“24/96 is a whole other odyssey, and requires a different approach,” Hyde explains. “You have to cut the drums and assign them to one drive, then once done with drums, you do everything else on a second drive, otherwise it all gets too bogged down. 24/96 is better, if it can be done, budget-wise. The resolution is higher, and there is more information. When it comes to depth, it makes a huge difference. The upside is sound quality, but the more tracks involved, 96k halves your processing power and you have half as many plug-ins. It makes mixing more difficult and as you continue, it’s more taxing on the system. It’s smoother to run at 24/48, but 24/96 sounds fantastic. If it’s critical with less overdubs, I won’t have as many tracks anyway, and I won’t need as much processing. But with a lot of processing and when you go to mix I want all my tools available.”
In addition to Paramount’s SSL consoles, Hyde brought in Neve preamps of every description, including a Neve sidecar with 1065s, 1055s, 1073s, and 1081s, and a “whole bunch of API and Helios stuff.” The sum total is a big, roomy sound that particularly benefitted Abe Cunningham’s drums. Hyde also pulled some old school techniques out of his trick bag.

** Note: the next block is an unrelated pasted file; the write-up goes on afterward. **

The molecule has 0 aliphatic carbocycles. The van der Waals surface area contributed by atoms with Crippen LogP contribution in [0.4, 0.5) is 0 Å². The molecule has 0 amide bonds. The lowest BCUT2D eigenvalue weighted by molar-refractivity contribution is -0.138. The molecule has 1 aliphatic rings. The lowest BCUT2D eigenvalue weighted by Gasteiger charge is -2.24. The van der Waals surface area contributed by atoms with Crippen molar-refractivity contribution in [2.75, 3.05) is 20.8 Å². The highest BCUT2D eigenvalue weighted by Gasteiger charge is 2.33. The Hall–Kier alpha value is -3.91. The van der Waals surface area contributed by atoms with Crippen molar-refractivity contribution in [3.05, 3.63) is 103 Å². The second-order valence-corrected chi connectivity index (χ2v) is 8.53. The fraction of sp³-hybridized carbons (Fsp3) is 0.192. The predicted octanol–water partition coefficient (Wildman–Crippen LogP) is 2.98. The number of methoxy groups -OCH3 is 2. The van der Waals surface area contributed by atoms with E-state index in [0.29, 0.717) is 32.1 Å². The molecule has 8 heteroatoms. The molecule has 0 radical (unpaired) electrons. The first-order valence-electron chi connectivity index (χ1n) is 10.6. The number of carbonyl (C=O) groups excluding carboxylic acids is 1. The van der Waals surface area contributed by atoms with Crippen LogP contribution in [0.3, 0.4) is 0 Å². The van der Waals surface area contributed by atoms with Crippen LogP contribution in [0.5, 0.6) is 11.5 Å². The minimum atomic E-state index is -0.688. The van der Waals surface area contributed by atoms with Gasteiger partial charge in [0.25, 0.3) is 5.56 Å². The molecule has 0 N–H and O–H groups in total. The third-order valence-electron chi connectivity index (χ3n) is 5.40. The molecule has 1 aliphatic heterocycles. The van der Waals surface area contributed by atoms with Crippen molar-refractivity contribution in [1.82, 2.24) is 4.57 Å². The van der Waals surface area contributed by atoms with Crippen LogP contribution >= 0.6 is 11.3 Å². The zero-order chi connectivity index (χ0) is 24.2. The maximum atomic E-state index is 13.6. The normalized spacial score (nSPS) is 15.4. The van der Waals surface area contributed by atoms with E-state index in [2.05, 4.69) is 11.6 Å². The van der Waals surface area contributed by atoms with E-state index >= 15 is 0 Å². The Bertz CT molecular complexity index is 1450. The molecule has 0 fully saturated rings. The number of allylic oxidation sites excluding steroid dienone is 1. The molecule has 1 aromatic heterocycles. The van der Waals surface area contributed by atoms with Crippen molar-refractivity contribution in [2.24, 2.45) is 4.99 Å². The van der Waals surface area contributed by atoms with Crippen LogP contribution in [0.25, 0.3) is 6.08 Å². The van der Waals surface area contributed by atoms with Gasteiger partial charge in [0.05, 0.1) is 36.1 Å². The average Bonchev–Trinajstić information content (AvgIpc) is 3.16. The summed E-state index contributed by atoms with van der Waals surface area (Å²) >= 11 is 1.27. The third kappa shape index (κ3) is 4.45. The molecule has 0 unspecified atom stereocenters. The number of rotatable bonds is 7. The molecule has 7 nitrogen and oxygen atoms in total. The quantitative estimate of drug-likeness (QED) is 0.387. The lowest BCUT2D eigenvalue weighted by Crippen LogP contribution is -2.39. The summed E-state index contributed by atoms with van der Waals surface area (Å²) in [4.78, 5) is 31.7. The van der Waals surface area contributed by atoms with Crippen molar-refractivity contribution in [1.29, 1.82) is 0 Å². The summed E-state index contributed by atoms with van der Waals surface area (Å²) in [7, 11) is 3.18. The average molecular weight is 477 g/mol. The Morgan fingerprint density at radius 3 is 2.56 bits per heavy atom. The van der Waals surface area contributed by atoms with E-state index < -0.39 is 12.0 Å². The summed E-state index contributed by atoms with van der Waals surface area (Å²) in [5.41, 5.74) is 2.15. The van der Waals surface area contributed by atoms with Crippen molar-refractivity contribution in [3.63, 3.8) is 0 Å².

“Paramount’s room sounds great, and I also did a lot of work with the room tracks using Valley People Dyna-Mite to key the room mics,” Hyde says. “I’ll key far room mics with an expander off the snare drum mic. When the snare is struck those open up and a kind of distorted room sound mixes in with the other room sounds. The signal passes through continuously, but it’s ducked down by about 6dB, then when the snare hits, it opens up to the full amount and is somewhat distorted. I’ll have several room mics up and blend in some larger, more distorted room mics so they only enter during the snare and kick hits and that adds to the liveness of the room tracks. Ultimately the recorded room sound is very dynamic and pulsates with the drum sound.”